• Bridge Ladies

    Bridge Ladies Sometimes I think a meteor could strike the earth and wipe out mankind with the exception of my mother’s Bridge club — Roz, Bea, Bette, Rhoda, and Jackie — five Jewish octogenarians who continue to gather for lunch and Bridge on Mondays as they have for over fifty years. When I set out to learn about the women behind the matching outfits and accessories, I never expected to fall in love with them. This is the story of the ladies, their game, and most of all the ragged path that led me back to my mother.
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We Won’t Find Out Until We Grow

The responses to today’s post (and thank you editor lurkers for coming out from behind the veil), made me think about my idea of what the writing life was like at 20. I was spending my junior year abroad in London, aka running away from the life I failed to achieve at NYU. My dorm room was in Tooting bec, in the south of London, extremely isolated and unfashionable at the time.

A group of girls had gone in together on a flat near the Chelsea Road; they invited me to join but I craved that solitary room. I kept it very spare except for a poster of the Arbus twins.

That year I had two independent studies and I did them on Philip Larkin and Gerard Manley Hopkins, and I read everything they wrote and still love them dearly. Most nights, you could find me drinking bad red wine, eating peanuts out of a cellophane tube, and reading Hardy novels. When I wasn’t in school, I was riding the top of the double decker buses, smoking, and writing in my diary. I made one friend and he no longer speaks to me.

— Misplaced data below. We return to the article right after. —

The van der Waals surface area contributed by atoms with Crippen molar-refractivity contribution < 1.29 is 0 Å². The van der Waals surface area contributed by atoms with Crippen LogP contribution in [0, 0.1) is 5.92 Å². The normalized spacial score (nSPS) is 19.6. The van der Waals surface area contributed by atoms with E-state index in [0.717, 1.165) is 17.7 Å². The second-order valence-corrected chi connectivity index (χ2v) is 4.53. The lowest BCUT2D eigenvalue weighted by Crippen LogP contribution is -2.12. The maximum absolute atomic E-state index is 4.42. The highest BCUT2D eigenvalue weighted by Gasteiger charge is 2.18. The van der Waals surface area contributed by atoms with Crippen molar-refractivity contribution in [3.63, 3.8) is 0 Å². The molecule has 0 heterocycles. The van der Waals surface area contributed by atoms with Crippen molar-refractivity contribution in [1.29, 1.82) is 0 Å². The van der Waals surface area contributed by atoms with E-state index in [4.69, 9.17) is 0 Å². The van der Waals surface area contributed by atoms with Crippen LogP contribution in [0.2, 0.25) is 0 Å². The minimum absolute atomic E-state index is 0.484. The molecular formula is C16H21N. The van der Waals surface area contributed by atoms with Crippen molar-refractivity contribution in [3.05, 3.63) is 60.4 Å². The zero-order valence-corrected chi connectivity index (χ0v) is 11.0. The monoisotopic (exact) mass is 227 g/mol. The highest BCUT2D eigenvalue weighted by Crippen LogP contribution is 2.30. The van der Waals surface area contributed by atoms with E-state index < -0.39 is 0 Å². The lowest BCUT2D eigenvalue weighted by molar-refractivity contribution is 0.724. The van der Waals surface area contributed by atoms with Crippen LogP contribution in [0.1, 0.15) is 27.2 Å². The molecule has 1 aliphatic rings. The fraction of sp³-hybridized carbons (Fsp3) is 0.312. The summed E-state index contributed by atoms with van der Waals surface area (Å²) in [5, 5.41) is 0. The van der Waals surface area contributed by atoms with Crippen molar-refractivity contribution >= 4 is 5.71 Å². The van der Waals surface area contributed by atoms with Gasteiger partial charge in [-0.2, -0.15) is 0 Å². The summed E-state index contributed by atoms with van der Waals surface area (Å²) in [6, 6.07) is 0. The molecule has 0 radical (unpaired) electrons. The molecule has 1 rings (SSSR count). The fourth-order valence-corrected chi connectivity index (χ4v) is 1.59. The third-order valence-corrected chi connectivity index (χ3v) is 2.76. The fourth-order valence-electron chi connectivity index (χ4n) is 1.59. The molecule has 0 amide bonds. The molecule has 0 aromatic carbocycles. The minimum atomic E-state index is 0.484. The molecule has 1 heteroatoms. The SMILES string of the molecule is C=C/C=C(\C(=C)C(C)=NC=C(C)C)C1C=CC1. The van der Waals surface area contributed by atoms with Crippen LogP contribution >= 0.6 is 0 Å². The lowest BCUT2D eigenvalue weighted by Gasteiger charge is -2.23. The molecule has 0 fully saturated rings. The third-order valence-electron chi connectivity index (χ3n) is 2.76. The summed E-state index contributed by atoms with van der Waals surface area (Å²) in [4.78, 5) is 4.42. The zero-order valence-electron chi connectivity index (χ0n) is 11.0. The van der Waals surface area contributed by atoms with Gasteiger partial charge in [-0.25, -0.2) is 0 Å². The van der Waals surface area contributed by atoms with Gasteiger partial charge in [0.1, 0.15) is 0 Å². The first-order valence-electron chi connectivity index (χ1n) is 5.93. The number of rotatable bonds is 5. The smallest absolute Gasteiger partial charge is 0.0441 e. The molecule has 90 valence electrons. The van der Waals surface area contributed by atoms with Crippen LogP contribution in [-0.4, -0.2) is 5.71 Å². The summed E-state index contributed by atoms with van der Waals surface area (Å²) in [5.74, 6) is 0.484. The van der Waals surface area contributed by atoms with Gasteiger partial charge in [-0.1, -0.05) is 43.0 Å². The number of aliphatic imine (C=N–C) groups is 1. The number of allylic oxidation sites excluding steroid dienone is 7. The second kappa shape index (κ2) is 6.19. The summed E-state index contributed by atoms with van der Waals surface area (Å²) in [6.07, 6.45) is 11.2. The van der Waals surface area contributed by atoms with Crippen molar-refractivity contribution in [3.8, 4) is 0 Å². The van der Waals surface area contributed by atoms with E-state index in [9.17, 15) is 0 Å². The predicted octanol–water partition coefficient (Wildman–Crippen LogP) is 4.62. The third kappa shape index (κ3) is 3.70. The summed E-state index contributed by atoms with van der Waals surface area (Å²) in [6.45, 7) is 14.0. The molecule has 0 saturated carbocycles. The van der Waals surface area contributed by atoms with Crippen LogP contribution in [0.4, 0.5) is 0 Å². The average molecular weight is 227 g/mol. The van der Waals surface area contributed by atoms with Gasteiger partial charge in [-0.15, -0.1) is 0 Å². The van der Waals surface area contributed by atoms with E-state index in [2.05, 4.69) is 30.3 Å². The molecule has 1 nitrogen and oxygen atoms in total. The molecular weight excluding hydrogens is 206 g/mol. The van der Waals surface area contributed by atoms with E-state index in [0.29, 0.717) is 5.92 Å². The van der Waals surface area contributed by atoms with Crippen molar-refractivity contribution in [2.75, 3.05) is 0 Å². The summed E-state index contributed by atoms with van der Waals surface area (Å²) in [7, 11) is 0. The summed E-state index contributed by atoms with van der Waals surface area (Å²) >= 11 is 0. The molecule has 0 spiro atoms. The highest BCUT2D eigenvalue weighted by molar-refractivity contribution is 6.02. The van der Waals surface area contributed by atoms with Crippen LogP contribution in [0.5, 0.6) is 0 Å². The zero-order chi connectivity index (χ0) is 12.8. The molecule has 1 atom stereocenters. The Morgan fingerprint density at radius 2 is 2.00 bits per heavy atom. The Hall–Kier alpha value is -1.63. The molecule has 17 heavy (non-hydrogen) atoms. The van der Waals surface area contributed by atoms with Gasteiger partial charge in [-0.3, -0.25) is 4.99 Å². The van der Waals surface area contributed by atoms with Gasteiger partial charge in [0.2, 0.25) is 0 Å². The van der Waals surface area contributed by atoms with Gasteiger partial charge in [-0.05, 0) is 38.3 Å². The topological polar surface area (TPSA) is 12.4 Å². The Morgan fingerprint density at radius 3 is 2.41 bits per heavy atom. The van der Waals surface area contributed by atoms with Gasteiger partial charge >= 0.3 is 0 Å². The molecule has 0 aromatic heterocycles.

Writing meant everything to me, but I never imagined being a writer, or being published. We didn’t know any writers, those kinds of dreams seemed like they were for other people. I always felt very humble when I read a book. If it was slow or boring or difficult to follow, I always believed the fault was my own. If it was in print, I believed it to have sacred qualities. What I did, all the scribbling in my diary, all the poem fragments, didn’t exist on the same continuum as published works.

My one friend and I used to go to a place that had an open mike poetry reading. We were astonished to discover that in the UK, people were happy to heckle and insult the readers. We went week after week and squealed with delight at the public humiliations thrust upon the poets. It was blood sport. Needless to say, I never got up and read a poem. At twenty, dear readers, I was an amoeba.

What were you?

44 Responses

  1. At twenty? I was a student, worker bee, heavy drinker, whats the word for someone who writes in a diary alot? and slut. While I was changing my major from secondary ed (because I knew I would never be able to keep my hands off the high school boys) to French, it never occurred to me that there was a career in writing or publishing or editing, even though I made beer and cigarette money by writing papers for friends.

    Or the short answer = an idiot. I was an idiot.

  2. Oh God, twenty. At twenty I was having breakfast with the Rolling Stones. I was interviewing Eddie Money in the shower (we were both clothed), Ray Davies in a hotel elevator. I had interviewed U2 and Bruce Springsteen, Ultravox, Tom Verlaine, Siouxsie and the Banshees. r.e.m,, Grace Jones, Psychedelic Furs, B-52s, Pylon, Violent Femmes and dozens of others.